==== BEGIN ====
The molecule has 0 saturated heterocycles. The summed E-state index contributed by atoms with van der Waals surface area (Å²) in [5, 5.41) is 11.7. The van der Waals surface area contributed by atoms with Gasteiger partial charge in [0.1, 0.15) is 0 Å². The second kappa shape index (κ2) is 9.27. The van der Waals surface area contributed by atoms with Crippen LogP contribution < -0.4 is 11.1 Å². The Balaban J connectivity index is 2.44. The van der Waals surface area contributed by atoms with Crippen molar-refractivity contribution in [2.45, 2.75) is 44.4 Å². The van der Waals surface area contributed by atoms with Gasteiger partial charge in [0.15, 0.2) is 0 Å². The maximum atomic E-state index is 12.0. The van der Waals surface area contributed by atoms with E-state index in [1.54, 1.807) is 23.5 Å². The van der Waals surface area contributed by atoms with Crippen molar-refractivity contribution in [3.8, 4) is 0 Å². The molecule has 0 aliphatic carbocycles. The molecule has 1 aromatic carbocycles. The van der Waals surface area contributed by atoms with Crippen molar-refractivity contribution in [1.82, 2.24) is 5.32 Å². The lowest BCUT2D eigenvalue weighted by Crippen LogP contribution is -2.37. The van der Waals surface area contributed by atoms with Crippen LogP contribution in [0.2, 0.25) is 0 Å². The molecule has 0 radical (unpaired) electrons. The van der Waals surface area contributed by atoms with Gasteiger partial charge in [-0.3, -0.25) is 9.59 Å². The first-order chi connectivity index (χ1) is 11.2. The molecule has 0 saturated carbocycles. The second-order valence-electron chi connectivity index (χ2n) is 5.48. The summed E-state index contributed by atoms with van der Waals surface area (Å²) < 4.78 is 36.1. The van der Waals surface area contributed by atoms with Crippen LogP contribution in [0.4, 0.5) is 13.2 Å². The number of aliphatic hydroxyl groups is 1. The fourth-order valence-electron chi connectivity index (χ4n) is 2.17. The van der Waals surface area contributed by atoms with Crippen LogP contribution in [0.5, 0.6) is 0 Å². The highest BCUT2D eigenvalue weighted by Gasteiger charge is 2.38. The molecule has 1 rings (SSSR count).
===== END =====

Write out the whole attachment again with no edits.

The molecule has 0 saturated heterocycles. The summed E-state index contributed by atoms with van der Waals surface area (Å²) in [5, 5.41) is 11.7. The van der Waals surface area contributed by atoms with Gasteiger partial charge in [0.1, 0.15) is 0 Å². The second kappa shape index (κ2) is 9.27. The van der Waals surface area contributed by atoms with Crippen LogP contribution < -0.4 is 11.1 Å². The Balaban J connectivity index is 2.44. The van der Waals surface area contributed by atoms with Crippen molar-refractivity contribution in [2.45, 2.75) is 44.4 Å². The van der Waals surface area contributed by atoms with Gasteiger partial charge in [0.15, 0.2) is 0 Å². The maximum atomic E-state index is 12.0. The van der Waals surface area contributed by atoms with E-state index in [1.54, 1.807) is 23.5 Å². The van der Waals surface area contributed by atoms with Crippen molar-refractivity contribution in [3.8, 4) is 0 Å². The molecule has 0 aliphatic carbocycles. The molecule has 1 aromatic carbocycles. The van der Waals surface area contributed by atoms with Crippen molar-refractivity contribution in [1.82, 2.24) is 5.32 Å². The lowest BCUT2D eigenvalue weighted by Crippen LogP contribution is -2.37. The van der Waals surface area contributed by atoms with Crippen LogP contribution in [0.2, 0.25) is 0 Å². The molecule has 0 radical (unpaired) electrons. The van der Waals surface area contributed by atoms with Gasteiger partial charge in [-0.3, -0.25) is 9.59 Å². The first-order chi connectivity index (χ1) is 11.2. The molecule has 0 saturated carbocycles. The second-order valence-electron chi connectivity index (χ2n) is 5.48. The summed E-state index contributed by atoms with van der Waals surface area (Å²) < 4.78 is 36.1. The van der Waals surface area contributed by atoms with Crippen LogP contribution in [0.4, 0.5) is 13.2 Å². The number of aliphatic hydroxyl groups is 1. The fourth-order valence-electron chi connectivity index (χ4n) is 2.17. The van der Waals surface area contributed by atoms with Crippen LogP contribution in [0.5, 0.6) is 0 Å². The highest BCUT2D eigenvalue weighted by Gasteiger charge is 2.38. The molecule has 1 rings (SSSR count).